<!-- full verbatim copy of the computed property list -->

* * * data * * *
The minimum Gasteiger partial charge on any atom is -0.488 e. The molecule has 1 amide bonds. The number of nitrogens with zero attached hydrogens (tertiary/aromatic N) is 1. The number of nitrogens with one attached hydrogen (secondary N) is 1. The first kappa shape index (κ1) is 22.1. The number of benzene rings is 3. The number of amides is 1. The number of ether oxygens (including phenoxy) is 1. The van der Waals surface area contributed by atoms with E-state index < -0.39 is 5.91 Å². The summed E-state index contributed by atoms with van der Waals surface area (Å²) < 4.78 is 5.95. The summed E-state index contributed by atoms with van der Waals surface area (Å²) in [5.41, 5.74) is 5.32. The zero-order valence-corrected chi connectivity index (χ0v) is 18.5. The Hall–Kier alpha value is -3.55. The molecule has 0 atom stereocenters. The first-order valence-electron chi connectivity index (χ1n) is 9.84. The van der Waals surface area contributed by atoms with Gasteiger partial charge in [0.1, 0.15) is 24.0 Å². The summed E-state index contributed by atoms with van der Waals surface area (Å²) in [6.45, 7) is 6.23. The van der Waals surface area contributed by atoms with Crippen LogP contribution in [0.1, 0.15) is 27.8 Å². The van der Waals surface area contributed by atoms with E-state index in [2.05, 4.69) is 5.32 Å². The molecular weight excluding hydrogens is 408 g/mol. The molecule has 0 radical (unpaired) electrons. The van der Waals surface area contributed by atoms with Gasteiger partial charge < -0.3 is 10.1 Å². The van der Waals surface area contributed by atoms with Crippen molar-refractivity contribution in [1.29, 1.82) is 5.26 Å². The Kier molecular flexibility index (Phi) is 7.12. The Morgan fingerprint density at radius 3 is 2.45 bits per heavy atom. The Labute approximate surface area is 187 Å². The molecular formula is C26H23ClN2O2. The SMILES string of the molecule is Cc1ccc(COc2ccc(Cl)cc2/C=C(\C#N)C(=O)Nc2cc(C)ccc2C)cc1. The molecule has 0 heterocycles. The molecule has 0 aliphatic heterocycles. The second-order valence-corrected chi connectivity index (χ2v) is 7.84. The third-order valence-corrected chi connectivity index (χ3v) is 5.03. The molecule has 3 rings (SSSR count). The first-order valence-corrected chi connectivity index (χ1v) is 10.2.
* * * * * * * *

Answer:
The minimum Gasteiger partial charge on any atom is -0.488 e. The molecule has 1 amide bonds. The number of nitrogens with zero attached hydrogens (tertiary/aromatic N) is 1. The number of nitrogens with one attached hydrogen (secondary N) is 1. The first kappa shape index (κ1) is 22.1. The number of benzene rings is 3. The number of amides is 1. The number of ether oxygens (including phenoxy) is 1. The van der Waals surface area contributed by atoms with E-state index < -0.39 is 5.91 Å². The summed E-state index contributed by atoms with van der Waals surface area (Å²) < 4.78 is 5.95. The summed E-state index contributed by atoms with van der Waals surface area (Å²) in [5.41, 5.74) is 5.32. The zero-order valence-corrected chi connectivity index (χ0v) is 18.5. The Hall–Kier alpha value is -3.55. The molecule has 0 atom stereocenters. The first-order valence-electron chi connectivity index (χ1n) is 9.84. The van der Waals surface area contributed by atoms with Gasteiger partial charge in [0.1, 0.15) is 24.0 Å². The summed E-state index contributed by atoms with van der Waals surface area (Å²) in [6.45, 7) is 6.23. The van der Waals surface area contributed by atoms with Crippen LogP contribution in [0.1, 0.15) is 27.8 Å². The van der Waals surface area contributed by atoms with E-state index in [2.05, 4.69) is 5.32 Å². The molecular weight excluding hydrogens is 408 g/mol. The molecule has 0 radical (unpaired) electrons. The van der Waals surface area contributed by atoms with Gasteiger partial charge < -0.3 is 10.1 Å². The van der Waals surface area contributed by atoms with Crippen molar-refractivity contribution in [1.29, 1.82) is 5.26 Å². The Kier molecular flexibility index (Phi) is 7.12. The Morgan fingerprint density at radius 3 is 2.45 bits per heavy atom. The Labute approximate surface area is 187 Å². The molecular formula is C26H23ClN2O2. The SMILES string of the molecule is Cc1ccc(COc2ccc(Cl)cc2/C=C(\C#N)C(=O)Nc2cc(C)ccc2C)cc1. The molecule has 0 heterocycles. The molecule has 0 aliphatic heterocycles. The second-order valence-corrected chi connectivity index (χ2v) is 7.84. The third-order valence-corrected chi connectivity index (χ3v) is 5.03. The molecule has 3 rings (SSSR count). The first-order valence-corrected chi connectivity index (χ1v) is 10.2.